The Western Snowy Plover returned to its beachfront home in Los Angeles this spring after nearly 70 years of absence. The small shorebird is a tiny, fragile creature with a difficult past and an uncertain future, but its return to one of the most crowded beach areas in the world may be a sign of progress.
“This is a sign that, against all odds, western snowy plovers are making a comeback and we really need the cooperation of beachgoers to help give them the space they need to nest and raise their young,” said Chris Dellith, senior biologist with the U.S. Fish and Wildlife Service.
The plover’s population began to plummet during the mid-1900’s, mainly due to human encroachment taking away the majority of their sensitive nesting sites. Plovers nest on dry sand close to the beach, a habitat that is in high demand for sunbathers and building developers.
Another challenge the birds face is the timing of their breeding. They breed from May to September, which means they raise their young during the months with the most human activity on the beach. Plover eggs are laid directly on the sand; they are constantly in danger of crushed by beachgoers or eaten by predators.
Plovers haven’t been seen nesting in the L.A. area since 1949 and have been listed as federally endangered since 1993. Since then, government and nonprofit agencies have taken measures to help protect and improve breeding sites along the coast. In 2001, U.S. Fish and Wildlife Services issued a recovery plan outlining steps to promote the plover’s recovery. The plan identified 62 locations in California with specific goals for the number of breeding pairs and chicks raised.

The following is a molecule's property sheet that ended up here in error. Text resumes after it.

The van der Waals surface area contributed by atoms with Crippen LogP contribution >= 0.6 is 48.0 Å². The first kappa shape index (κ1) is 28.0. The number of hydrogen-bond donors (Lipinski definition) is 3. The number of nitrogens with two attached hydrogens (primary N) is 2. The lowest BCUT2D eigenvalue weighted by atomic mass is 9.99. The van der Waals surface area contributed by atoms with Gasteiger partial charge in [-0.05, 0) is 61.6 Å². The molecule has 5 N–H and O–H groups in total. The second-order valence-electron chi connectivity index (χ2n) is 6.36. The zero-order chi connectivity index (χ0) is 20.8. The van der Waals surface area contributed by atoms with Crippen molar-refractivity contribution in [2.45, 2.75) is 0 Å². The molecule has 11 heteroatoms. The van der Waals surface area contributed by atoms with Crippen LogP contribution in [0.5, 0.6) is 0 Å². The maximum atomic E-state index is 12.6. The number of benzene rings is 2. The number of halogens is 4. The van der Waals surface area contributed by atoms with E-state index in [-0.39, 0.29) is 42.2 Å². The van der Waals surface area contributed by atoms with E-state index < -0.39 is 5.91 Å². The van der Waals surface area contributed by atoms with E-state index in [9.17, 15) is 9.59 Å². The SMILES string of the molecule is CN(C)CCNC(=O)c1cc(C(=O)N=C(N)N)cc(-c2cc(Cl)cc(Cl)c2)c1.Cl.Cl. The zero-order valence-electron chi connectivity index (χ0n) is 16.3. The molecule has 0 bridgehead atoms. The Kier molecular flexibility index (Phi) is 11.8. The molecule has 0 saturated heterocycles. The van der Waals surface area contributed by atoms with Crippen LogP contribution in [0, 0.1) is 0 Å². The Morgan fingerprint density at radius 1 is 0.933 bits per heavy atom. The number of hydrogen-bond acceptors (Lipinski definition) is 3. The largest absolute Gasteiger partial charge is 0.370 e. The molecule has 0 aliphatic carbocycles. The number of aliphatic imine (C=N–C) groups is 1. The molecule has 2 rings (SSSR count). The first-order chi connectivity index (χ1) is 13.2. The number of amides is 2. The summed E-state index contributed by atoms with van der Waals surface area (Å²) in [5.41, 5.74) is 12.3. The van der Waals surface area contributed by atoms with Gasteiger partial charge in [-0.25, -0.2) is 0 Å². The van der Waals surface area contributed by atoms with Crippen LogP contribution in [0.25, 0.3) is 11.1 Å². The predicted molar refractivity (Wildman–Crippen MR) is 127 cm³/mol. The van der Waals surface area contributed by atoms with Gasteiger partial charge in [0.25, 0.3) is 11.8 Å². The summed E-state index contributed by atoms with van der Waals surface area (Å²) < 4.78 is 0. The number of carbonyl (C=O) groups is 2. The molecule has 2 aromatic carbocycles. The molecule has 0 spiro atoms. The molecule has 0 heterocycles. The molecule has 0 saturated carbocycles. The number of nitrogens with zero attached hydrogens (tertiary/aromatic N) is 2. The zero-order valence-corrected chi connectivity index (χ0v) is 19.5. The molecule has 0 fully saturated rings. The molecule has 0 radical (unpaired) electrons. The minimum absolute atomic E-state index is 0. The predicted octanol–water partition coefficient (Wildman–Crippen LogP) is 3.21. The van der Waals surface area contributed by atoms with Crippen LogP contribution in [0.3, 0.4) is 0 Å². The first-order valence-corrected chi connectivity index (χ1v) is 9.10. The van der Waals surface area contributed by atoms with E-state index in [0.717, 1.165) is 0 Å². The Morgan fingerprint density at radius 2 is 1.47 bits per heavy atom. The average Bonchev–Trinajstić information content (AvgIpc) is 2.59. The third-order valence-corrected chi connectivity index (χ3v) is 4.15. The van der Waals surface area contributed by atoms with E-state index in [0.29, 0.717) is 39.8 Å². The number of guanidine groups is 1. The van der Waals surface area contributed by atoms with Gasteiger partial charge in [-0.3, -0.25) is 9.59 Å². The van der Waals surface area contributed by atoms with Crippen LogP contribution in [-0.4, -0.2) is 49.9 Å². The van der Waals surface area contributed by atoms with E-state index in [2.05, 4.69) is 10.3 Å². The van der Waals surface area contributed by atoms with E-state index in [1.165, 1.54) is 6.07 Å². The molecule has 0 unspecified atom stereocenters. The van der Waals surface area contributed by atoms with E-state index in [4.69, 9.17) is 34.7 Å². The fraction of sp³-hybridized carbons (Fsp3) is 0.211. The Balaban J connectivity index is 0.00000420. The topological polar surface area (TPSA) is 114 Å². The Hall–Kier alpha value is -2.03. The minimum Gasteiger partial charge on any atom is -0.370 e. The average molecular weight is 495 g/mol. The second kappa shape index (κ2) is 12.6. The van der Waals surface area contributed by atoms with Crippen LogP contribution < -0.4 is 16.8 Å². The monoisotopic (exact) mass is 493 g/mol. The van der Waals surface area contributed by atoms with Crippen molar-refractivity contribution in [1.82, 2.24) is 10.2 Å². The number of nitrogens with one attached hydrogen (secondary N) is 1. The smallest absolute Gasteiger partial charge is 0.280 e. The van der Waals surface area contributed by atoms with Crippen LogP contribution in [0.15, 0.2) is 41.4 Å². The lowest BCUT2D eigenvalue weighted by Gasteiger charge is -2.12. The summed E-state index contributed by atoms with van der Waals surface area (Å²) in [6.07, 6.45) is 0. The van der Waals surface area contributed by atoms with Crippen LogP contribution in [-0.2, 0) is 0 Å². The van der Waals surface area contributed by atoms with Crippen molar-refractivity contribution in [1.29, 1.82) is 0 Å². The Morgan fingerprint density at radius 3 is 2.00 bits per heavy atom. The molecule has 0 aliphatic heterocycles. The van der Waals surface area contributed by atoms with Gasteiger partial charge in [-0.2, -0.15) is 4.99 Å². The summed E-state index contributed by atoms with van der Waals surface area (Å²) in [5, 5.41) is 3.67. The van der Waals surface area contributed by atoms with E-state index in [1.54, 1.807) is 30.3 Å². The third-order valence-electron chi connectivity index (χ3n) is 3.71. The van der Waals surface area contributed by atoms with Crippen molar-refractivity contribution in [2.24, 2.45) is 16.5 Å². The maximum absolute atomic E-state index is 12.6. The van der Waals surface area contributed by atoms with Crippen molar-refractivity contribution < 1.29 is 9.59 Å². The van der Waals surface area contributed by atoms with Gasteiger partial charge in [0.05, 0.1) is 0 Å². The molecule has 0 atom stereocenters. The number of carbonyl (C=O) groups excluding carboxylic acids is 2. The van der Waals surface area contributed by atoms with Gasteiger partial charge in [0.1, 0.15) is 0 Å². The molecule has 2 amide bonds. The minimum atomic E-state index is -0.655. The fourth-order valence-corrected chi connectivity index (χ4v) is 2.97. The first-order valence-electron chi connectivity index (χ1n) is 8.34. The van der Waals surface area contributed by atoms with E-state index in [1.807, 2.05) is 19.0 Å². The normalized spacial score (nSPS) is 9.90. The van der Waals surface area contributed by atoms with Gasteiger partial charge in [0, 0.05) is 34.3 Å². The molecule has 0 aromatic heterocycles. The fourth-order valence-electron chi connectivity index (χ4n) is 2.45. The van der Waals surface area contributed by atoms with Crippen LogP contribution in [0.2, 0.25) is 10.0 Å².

One of those locations is in Isla Vista. It starts out in front of the last houses on the 68 block of DP and stretches up the coast past Coal Oil Point and Sands beach. Last year, the site was the birthplace of 49 Western Snowy Plovers.
“This area had historically been a breeding site for snowy plovers,” said Jessica Nielsen, a conservation specialist at Coal Oil Point Natural Reserve. “Then, for about 30 years they completely stopped breeding here, right around the time the beach became open to the public. After the first year of the recovery program, we had our first successful nest with a fledged chick. It was immediately successful, all they needed was a little piece of beach that wasn’t being trampled by people.”
Nielsen and two other two other full time staff members, along with a team of volunteers and interns, manage the site to protect the plovers’ critical habitat. They place signs and fences warning beachgoers and have docents on the beach to share information. In addition, they help educate the public on the importance of preserving the beach as a whole.
“The plover serves as an umbrella species,” said Nielsen. “There [are] a whole bunch of other species that use the habitat we are protecting, you’ll see all types of birds and even things like endangered insects. By putting up those fences, we’re not just protecting the plovers, we’re protecting the habitat.”
Nielsen and the team at the reserve always have openings for students to help with their projects. For information on internships, volunteering, or research opportunities, contact Jessica Nielsen at email@example.com